Massachusetts: ACOs, global payments don’t lower costs

By Mass-Care staff
June 22, 2011

Today’s “Commonhealth” blog at WBUR, Boston’s NPR news station, has a flashy headline article titled “Massachusetts Attorney General Drops Health Reform Bombshell.”
What’s the bombshell? That the state’s proposal to control health care costs by moving people into accountable care organizations (ACOs) is unlikely to work, because patients who are currently covered by similar arrangements receive care that is just as expensive as everyone else.
ACOs are supposed to control costs using old managed-care tactics that led to patient and provider revolts in the 1990s: forcing patients into limited networks where they have a limited choice of doctors and hospitals, and paying providers on a “capitated” basis.
Capitation means that providers get paid a fixed amount for treating a patient for a whole year, regardless of how much or how little it ends up costing to treat them. The theory is that this will remove the incentives for providers to overuse certain types of care, since they actually lose money by providing more care. The reality is that it gives providers an incentive to avoid people with serious health issues, and to provide less care (appropriate and inappropriate) to those they do cover.
WBUR could have added a subtitle, “Commonwealth of Massachusetts Drops Health Reform Bombshell,” because the governor’s administration also just released a report showing that health care costs for people with private insurance is going through the roof -- a 10 percent increase from 2008 to 2009, more than twice the national average, and more than five times the rate of inflation.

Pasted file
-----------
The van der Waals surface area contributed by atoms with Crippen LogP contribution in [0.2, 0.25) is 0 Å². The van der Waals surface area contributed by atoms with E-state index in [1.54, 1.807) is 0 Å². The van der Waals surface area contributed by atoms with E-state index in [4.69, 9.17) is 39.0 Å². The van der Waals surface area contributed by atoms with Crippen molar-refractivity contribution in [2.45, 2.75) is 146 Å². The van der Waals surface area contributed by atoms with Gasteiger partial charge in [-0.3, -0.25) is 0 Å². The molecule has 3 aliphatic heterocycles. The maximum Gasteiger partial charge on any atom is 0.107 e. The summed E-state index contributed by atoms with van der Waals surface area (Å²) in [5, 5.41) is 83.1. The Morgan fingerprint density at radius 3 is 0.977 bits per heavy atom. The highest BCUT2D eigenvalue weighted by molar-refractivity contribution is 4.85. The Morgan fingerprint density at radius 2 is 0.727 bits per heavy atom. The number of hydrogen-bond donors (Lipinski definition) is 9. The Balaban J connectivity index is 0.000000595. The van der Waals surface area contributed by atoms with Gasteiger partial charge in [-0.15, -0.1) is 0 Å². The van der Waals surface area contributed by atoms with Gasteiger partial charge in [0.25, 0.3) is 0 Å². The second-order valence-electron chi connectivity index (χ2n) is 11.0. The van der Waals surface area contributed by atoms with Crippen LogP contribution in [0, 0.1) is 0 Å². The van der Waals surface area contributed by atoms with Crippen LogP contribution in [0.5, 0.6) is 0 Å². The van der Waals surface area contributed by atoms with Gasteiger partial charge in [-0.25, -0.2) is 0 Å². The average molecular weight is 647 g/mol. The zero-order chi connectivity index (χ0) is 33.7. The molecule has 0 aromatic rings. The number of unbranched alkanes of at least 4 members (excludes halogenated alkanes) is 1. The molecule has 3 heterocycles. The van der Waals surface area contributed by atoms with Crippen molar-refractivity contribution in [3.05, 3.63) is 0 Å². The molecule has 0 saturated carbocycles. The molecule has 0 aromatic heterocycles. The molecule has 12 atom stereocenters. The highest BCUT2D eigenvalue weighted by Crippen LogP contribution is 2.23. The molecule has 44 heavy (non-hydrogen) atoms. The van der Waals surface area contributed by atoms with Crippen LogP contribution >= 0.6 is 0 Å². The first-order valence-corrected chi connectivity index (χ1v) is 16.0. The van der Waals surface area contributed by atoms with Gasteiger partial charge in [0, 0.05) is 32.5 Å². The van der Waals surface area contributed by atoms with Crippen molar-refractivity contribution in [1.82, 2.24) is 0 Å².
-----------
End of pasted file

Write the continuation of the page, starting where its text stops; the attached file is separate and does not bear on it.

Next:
Did the state find that these costs were due to over-use of care and growing utilization? No -- the report states that it is rising prices for receiving the same care, not growing use of care, that explains virtually all of the rising health care costs in private insurance. In other words, preventing overuse of care, which is what ACOs are supposed to do, will not address the problem of rising costs.
WBUR could have added yet another subtitle, “Massachusetts Attorney General and Commonwealth of Massachusetts Dropped Health Reform Bombshell Last Year, but We Weren’t Paying Attention,” because both of these agencies included the same finding when they released their annual reports in 2010. At Mass-Care, we were struck by how the state’s research was diametrically at odds with the direction the state was moving on health policy, and reported on it here:
Winston Churchill has a famous saying: “You can always count on Americans to do the right thing -- after they’ve tried everything else.” It would seem that when the state has to resort to trying to implement, again, the follies of managed care from two decades ago -- attempting to solve the cost problem by limiting patients’ use of care -- we have tried everything else but single payer.
You can find the WBUR article, which contains two graphs and a table, here:
You can find the state’s report on health care cost trends here:
Mass-Care ( is a grassroots organizing umbrella for more than 100 groups in Massachusetts, representing over 500,000 residents in the state, who are fighting to make health care a right, i.e. to establish a single-payer health care system.